In 1975, CKGM introduced "La Connection Française", referring to a trio of bilingual personalities (Rob Christie, Marc Denis and Scott Carpentier) which used both English and French on the air and played songs of both languages. As CKGM remained an English-language station, this resulted in French-language stations complaining to the Canadian Radio-television and Telecommunications Commission (CRTC) and even refusing to observe quotas of Francophone music. On-air bilingualism would remain a distinctive CKGM feature until stringent CRTC regulation forbidding it (and also enforcing quotas on the Francophone side) went into effect on January 1, 1980.
CKGM got a record-high number of listeners among English-language stations in Montreal according to the Fall 1976 BBM ratings that were released on December 13 of that year, thanks in part to the large numbers of Francophones who listened to the station. (Almost 40% of CKGM listeners were French-speaking.)
During its Top 40 era, CKGM was one of a handful of Canadian radio stations to carry the syndicated countdown show American Top 40 with Casey Kasem.
On August 20, 1985, CKGM and sister station CHOM-FM were sold to CHUM Limited. CKGM switched its format to gold-based adult contemporary under the "Lite Rock, Less Talk", and "Favourites of Yesterday and Today" monikers a few months later, on January 15, 1986.
The station returned to a Top 40 format at 5 p.m. on February 10, 1989, changing its call sign to CHTX in an attempt to distance itself as far as possible from its earlier days as a Top 40 station that even included adopting a new phone number. CHTX identified itself on-air as 980 Hits, and also referred to itself as "the station that plays the most music allowed by law" (in reference here to CRTC regulations that limited hit music on FM stations). Anecdotal evidence suggests that at least some listeners wondered if there was, in fact, a legal limitation on the number of songs radio stations can play.
On September 14, 1990, at 5 PM, CHTX moved to 990 kHz, increasing its power to 50,000 watts full-time from a new transmitter site located in Ville Mercier, and converting itself to AM stereo. However, 990 was a class B frequency, requiring the station to use a directional antenna which is slightly directional during the day and extremely directional at night to protect clear channel (class A) stations CBW in Winnipeg, Manitoba and CBY in Corner Brook, Newfoundland and Labrador. The switch occurred one week later than initially scheduled, on orders from the federal Department of Communications, due to the "tense security situation" (the Oka Crisis) in the neighbouring Indian reserve of Kahnawake.
Another format change occurred on May 24, 1991, with the new format being oldies, although the station would also air Dr. Laura's syndicated advice show. The station changed its call sign to CKIS and identified itself as Oldies 990.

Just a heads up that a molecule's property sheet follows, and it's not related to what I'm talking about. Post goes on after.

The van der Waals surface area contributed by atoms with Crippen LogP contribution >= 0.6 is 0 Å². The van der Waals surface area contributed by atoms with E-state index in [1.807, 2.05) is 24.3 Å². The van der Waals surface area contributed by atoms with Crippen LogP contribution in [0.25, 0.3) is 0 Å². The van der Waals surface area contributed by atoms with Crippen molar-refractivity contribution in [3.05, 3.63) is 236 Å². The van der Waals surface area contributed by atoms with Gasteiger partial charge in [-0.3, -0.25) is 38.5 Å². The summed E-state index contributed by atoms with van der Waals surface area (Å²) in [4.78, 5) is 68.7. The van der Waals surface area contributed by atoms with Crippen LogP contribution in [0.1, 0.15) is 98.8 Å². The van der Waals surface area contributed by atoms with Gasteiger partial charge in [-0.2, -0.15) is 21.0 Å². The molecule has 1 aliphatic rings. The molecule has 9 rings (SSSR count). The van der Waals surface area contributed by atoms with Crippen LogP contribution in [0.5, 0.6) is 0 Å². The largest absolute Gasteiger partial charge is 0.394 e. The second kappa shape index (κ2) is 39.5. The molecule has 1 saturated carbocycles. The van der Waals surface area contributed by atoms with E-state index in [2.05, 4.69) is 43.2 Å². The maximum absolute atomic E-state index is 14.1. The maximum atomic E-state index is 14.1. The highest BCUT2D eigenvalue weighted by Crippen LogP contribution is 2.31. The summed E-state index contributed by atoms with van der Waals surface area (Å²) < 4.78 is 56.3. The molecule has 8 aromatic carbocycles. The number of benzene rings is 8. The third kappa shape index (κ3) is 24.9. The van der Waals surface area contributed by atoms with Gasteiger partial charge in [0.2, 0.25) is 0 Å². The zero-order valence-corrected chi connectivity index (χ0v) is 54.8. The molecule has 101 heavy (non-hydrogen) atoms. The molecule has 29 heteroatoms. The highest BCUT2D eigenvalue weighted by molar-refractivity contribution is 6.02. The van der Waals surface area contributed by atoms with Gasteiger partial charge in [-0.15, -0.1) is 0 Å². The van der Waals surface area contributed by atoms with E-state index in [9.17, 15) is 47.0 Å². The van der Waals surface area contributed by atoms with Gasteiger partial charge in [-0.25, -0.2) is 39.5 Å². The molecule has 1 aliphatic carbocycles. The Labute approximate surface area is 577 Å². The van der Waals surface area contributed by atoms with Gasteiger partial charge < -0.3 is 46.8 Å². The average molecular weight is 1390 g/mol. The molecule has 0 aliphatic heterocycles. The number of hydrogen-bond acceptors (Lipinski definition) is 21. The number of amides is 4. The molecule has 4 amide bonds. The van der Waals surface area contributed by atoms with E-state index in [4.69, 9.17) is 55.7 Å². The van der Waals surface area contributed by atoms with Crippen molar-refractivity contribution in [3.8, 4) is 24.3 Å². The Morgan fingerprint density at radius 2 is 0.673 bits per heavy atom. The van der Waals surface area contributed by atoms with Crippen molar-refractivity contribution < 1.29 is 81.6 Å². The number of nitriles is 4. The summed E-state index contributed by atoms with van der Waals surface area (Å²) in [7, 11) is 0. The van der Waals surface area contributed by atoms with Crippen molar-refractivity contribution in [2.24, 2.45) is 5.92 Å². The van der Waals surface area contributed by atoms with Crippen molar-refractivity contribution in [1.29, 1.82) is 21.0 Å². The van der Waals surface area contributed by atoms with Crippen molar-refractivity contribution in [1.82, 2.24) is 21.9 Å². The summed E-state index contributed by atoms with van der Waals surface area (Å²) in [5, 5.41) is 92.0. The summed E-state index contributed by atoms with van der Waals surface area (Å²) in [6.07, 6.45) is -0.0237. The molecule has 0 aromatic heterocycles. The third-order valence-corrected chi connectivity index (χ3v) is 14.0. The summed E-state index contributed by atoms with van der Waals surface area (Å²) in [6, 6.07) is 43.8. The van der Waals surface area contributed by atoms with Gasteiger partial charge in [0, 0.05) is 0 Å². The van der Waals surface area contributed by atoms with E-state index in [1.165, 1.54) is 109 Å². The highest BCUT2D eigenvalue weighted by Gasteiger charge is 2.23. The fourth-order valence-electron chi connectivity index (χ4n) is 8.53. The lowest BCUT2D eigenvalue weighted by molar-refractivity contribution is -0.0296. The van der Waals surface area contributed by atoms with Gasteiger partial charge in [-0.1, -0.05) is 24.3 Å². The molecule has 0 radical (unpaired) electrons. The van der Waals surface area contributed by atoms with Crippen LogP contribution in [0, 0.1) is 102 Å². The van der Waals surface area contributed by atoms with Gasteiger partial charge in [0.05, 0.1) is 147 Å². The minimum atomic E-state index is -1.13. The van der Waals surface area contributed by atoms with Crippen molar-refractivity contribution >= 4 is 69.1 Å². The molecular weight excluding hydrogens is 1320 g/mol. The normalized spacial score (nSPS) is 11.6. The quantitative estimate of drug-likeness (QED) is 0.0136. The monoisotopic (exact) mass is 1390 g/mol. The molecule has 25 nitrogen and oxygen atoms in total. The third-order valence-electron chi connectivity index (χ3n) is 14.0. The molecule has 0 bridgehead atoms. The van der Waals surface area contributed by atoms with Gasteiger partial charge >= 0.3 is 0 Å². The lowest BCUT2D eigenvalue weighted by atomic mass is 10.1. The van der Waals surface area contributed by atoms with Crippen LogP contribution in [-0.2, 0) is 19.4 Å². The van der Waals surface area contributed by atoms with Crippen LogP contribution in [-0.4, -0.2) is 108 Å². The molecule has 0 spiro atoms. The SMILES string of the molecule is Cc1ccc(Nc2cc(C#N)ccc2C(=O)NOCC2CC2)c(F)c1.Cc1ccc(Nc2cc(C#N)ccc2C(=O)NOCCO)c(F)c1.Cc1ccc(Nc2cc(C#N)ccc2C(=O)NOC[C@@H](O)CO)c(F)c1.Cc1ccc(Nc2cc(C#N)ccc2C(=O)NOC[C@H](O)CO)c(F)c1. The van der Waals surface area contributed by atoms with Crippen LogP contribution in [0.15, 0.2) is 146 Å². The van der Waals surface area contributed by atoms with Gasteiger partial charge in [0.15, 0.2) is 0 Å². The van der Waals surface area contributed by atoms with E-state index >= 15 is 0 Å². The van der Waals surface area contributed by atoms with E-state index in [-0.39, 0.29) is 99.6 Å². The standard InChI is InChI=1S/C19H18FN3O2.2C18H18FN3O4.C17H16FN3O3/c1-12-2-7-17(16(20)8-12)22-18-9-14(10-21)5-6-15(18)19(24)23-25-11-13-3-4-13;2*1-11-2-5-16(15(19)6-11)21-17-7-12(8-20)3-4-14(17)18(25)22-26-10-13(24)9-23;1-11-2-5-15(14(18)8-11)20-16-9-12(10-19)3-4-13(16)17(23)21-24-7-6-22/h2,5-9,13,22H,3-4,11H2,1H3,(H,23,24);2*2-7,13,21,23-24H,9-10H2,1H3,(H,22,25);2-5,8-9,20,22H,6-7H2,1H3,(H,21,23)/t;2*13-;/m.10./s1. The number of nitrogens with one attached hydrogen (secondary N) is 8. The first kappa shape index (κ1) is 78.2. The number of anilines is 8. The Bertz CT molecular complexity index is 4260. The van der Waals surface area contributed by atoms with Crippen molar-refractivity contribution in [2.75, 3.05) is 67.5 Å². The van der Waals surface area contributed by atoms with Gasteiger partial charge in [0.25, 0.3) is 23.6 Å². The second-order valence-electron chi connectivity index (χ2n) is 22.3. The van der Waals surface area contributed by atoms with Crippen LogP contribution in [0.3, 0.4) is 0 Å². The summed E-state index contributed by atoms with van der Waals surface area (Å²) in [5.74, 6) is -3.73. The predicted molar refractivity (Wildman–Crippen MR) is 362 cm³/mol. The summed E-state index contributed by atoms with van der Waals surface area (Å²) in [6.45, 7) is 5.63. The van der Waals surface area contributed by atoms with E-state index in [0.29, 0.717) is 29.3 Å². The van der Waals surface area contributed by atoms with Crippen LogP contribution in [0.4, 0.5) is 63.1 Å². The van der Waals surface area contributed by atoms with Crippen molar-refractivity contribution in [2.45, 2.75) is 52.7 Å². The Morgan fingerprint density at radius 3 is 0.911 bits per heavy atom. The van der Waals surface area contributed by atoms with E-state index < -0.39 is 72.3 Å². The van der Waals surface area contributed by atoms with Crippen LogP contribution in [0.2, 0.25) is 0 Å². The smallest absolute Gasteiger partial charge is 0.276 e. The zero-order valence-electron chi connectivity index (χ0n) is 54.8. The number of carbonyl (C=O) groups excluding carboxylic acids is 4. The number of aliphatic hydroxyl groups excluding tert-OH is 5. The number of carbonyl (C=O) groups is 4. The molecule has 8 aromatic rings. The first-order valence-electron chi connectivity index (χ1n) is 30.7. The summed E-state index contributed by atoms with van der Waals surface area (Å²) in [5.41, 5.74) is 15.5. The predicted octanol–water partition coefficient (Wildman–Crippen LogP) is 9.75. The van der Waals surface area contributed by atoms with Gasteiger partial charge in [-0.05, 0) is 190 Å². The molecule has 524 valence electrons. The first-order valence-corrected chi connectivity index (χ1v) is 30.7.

ON January 15, 1996, the station returned to its original CKGM call sign, as the station moved to a talk radio format known as "Talk Radio With Attitude." The station aired mostly syndicated talk shows. For that reason, the station got low ratings, with fewer than 100,000 listeners. The CKIS call letters moved to a Calgary radio station formerly owned by Rawlco, and as of 2009, are now used on a Toronto radio station.
When the 1998 Ice Storm took place, CKGM continued to rely on automation, making few efforts to broadcast adapted emergency information. On January 9 of that year, competitor CJAD lost its broadcast towers due to the accumulation of ice. After that station moved temporarily to 1410 kHz using the former facilities of CFMB, CKGM leased its signal to CJAD on a temporary basis, starting on January 22, 1998. (Technically, CKGM left the airwaves and was replaced on 990 kHz by CJAD.) CJAD returned to 800 kHz on May 29, 1998, and after two weeks of simulcast, CKGM returned on June 12, 1998, at Noon. The station took the opportunity to re-launch itself as a largely automated oldies station, again using the "Oldies 990" as its moniker (but keeping the CKGM call sign).
In September 2000, shortly after the CRTC made changes to radio ownership regulations allowing a single company to own up to four stations in a market, CHUM announced it would trade CKGM and sister station CHOM-FM to Standard Broadcasting (which already owned two stations in Montreal) in exchange for CFWM-FM in Winnipeg (a market where CHUM already had two stations). This move allowed Standard to acquire Winnipeg's CKMM-FM and CFQX-FM.
However, a few months later, the CKGM portion of the deal was cancelled. The company immediately announced that CKGM would be added to the list of CHUM-owned AM stations switching to an all-sports format on May 7, 2001, joining the new "The Team" network and identifying itself as "Team 990". CKGM became the radio flagship of the Montreal Expos a few days later, marking a return of baseball on English-language airwaves. The station would broadcast the last Expos' games as a Montreal franchise in 2004.
Even in the very last days before the switch to the new format, the largely automated CKGM continued to air a promo criticizing "those talk stations" (in addition to always playing the same songs in the very same order).
While most Team stations returned to music programming (generally oldies) on August 27, 2002, CKGM was one of the few stations where the all-sports format survived, and locally produced programming was increased.